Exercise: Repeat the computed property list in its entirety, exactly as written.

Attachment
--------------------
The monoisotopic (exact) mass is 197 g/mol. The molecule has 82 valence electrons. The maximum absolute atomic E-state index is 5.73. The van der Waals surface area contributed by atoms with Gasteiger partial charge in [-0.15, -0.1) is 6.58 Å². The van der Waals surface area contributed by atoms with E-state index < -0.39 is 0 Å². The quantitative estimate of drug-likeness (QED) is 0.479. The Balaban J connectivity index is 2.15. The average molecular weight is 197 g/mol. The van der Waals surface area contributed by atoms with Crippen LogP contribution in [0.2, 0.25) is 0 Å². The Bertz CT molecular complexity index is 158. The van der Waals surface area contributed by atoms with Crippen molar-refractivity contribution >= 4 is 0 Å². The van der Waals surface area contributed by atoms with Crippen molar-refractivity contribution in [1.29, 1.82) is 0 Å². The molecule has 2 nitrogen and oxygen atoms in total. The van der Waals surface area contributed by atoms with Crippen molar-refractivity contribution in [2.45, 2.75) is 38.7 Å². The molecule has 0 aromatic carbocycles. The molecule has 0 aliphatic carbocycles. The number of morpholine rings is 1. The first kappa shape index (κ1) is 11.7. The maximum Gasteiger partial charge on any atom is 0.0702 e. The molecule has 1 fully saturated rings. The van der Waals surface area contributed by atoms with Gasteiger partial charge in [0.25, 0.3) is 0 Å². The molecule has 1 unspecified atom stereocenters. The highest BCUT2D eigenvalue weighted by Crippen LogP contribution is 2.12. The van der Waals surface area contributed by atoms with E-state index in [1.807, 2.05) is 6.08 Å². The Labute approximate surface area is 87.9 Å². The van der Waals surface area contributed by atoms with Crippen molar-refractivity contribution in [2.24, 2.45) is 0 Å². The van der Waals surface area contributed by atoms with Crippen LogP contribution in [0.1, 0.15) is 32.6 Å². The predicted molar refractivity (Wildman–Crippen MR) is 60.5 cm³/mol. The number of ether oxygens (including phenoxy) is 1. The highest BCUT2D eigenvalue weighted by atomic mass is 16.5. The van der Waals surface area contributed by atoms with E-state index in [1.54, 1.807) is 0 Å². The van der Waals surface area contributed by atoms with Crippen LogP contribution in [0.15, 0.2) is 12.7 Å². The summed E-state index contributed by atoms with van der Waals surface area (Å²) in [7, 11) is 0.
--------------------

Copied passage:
The monoisotopic (exact) mass is 197 g/mol. The molecule has 82 valence electrons. The maximum absolute atomic E-state index is 5.73. The van der Waals surface area contributed by atoms with Gasteiger partial charge in [-0.15, -0.1) is 6.58 Å². The van der Waals surface area contributed by atoms with E-state index < -0.39 is 0 Å². The quantitative estimate of drug-likeness (QED) is 0.479. The Balaban J connectivity index is 2.15. The average molecular weight is 197 g/mol. The van der Waals surface area contributed by atoms with Crippen LogP contribution in [0.2, 0.25) is 0 Å². The Bertz CT molecular complexity index is 158. The van der Waals surface area contributed by atoms with Crippen molar-refractivity contribution >= 4 is 0 Å². The van der Waals surface area contributed by atoms with Crippen molar-refractivity contribution in [1.29, 1.82) is 0 Å². The molecule has 2 nitrogen and oxygen atoms in total. The van der Waals surface area contributed by atoms with Crippen molar-refractivity contribution in [2.45, 2.75) is 38.7 Å². The molecule has 0 aromatic carbocycles. The molecule has 0 aliphatic carbocycles. The number of morpholine rings is 1. The first kappa shape index (κ1) is 11.7. The maximum Gasteiger partial charge on any atom is 0.0702 e. The molecule has 1 fully saturated rings. The van der Waals surface area contributed by atoms with Gasteiger partial charge in [0.25, 0.3) is 0 Å². The molecule has 1 unspecified atom stereocenters. The highest BCUT2D eigenvalue weighted by Crippen LogP contribution is 2.12. The van der Waals surface area contributed by atoms with E-state index in [1.807, 2.05) is 6.08 Å². The Labute approximate surface area is 87.9 Å². The van der Waals surface area contributed by atoms with Crippen molar-refractivity contribution in [2.24, 2.45) is 0 Å². The van der Waals surface area contributed by atoms with Crippen LogP contribution in [0.1, 0.15) is 32.6 Å². The predicted molar refractivity (Wildman–Crippen MR) is 60.5 cm³/mol. The number of ether oxygens (including phenoxy) is 1. The highest BCUT2D eigenvalue weighted by atomic mass is 16.5. The van der Waals surface area contributed by atoms with E-state index in [1.54, 1.807) is 0 Å². The van der Waals surface area contributed by atoms with Crippen LogP contribution in [0.15, 0.2) is 12.7 Å². The summed E-state index contributed by atoms with van der Waals surface area (Å²) in [7, 11) is 0.